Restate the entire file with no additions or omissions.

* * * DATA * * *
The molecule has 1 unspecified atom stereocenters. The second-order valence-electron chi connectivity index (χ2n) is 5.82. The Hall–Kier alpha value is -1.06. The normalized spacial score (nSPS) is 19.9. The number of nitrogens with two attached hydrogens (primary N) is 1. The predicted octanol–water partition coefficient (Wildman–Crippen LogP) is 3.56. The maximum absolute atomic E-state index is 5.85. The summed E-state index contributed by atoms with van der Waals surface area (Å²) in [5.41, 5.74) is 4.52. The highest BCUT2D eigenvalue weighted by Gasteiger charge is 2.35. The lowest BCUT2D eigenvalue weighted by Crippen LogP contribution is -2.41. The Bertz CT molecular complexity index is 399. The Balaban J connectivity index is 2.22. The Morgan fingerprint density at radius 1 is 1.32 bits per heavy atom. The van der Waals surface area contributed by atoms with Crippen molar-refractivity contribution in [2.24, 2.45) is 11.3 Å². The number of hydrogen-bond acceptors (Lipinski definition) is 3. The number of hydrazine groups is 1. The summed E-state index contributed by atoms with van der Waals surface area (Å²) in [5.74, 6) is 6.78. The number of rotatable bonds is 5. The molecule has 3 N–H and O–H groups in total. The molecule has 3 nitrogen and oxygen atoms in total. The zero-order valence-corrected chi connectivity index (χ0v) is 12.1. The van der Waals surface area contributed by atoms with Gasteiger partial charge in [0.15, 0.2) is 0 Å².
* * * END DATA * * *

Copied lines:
The molecule has 1 unspecified atom stereocenters. The second-order valence-electron chi connectivity index (χ2n) is 5.82. The Hall–Kier alpha value is -1.06. The normalized spacial score (nSPS) is 19.9. The number of nitrogens with two attached hydrogens (primary N) is 1. The predicted octanol–water partition coefficient (Wildman–Crippen LogP) is 3.56. The maximum absolute atomic E-state index is 5.85. The summed E-state index contributed by atoms with van der Waals surface area (Å²) in [5.41, 5.74) is 4.52. The highest BCUT2D eigenvalue weighted by Gasteiger charge is 2.35. The lowest BCUT2D eigenvalue weighted by Crippen LogP contribution is -2.41. The Bertz CT molecular complexity index is 399. The Balaban J connectivity index is 2.22. The Morgan fingerprint density at radius 1 is 1.32 bits per heavy atom. The van der Waals surface area contributed by atoms with Crippen molar-refractivity contribution in [2.24, 2.45) is 11.3 Å². The number of hydrogen-bond acceptors (Lipinski definition) is 3. The number of hydrazine groups is 1. The summed E-state index contributed by atoms with van der Waals surface area (Å²) in [5.74, 6) is 6.78. The number of rotatable bonds is 5. The molecule has 3 N–H and O–H groups in total. The molecule has 3 nitrogen and oxygen atoms in total. The zero-order valence-corrected chi connectivity index (χ0v) is 12.1. The van der Waals surface area contributed by atoms with Gasteiger partial charge in [0.15, 0.2) is 0 Å².